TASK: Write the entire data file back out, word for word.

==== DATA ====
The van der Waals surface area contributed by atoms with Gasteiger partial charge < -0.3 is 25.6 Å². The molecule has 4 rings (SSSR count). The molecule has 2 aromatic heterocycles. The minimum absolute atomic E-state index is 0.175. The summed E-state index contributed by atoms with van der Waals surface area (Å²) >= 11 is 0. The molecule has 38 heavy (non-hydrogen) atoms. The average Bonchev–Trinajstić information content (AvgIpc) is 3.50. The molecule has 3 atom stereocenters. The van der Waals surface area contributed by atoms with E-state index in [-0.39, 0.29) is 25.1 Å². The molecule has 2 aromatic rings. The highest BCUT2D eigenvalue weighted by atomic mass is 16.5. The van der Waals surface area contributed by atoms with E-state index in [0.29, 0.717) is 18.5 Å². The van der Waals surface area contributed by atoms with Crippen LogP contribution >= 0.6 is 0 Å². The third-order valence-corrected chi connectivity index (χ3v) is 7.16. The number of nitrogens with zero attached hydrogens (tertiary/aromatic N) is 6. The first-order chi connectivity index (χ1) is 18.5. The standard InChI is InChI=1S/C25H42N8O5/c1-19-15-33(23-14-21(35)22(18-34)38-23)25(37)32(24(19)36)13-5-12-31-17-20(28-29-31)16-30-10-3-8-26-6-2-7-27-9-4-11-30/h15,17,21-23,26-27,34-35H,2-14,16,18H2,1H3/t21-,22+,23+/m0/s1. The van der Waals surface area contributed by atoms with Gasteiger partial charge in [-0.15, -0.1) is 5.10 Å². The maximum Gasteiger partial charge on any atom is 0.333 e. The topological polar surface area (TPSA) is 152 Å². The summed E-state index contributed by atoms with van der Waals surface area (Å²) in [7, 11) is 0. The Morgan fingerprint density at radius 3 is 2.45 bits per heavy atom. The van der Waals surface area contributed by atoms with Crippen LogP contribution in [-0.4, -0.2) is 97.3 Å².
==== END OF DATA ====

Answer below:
The van der Waals surface area contributed by atoms with Gasteiger partial charge < -0.3 is 25.6 Å². The molecule has 4 rings (SSSR count). The molecule has 2 aromatic heterocycles. The minimum absolute atomic E-state index is 0.175. The summed E-state index contributed by atoms with van der Waals surface area (Å²) >= 11 is 0. The molecule has 38 heavy (non-hydrogen) atoms. The average Bonchev–Trinajstić information content (AvgIpc) is 3.50. The molecule has 3 atom stereocenters. The van der Waals surface area contributed by atoms with E-state index in [-0.39, 0.29) is 25.1 Å². The molecule has 2 aromatic rings. The highest BCUT2D eigenvalue weighted by atomic mass is 16.5. The van der Waals surface area contributed by atoms with E-state index in [0.29, 0.717) is 18.5 Å². The van der Waals surface area contributed by atoms with Crippen LogP contribution >= 0.6 is 0 Å². The third-order valence-corrected chi connectivity index (χ3v) is 7.16. The number of nitrogens with zero attached hydrogens (tertiary/aromatic N) is 6. The first-order chi connectivity index (χ1) is 18.5. The standard InChI is InChI=1S/C25H42N8O5/c1-19-15-33(23-14-21(35)22(18-34)38-23)25(37)32(24(19)36)13-5-12-31-17-20(28-29-31)16-30-10-3-8-26-6-2-7-27-9-4-11-30/h15,17,21-23,26-27,34-35H,2-14,16,18H2,1H3/t21-,22+,23+/m0/s1. The van der Waals surface area contributed by atoms with Gasteiger partial charge in [-0.15, -0.1) is 5.10 Å². The maximum Gasteiger partial charge on any atom is 0.333 e. The topological polar surface area (TPSA) is 152 Å². The summed E-state index contributed by atoms with van der Waals surface area (Å²) in [7, 11) is 0. The Morgan fingerprint density at radius 3 is 2.45 bits per heavy atom. The van der Waals surface area contributed by atoms with Crippen LogP contribution in [-0.4, -0.2) is 97.3 Å².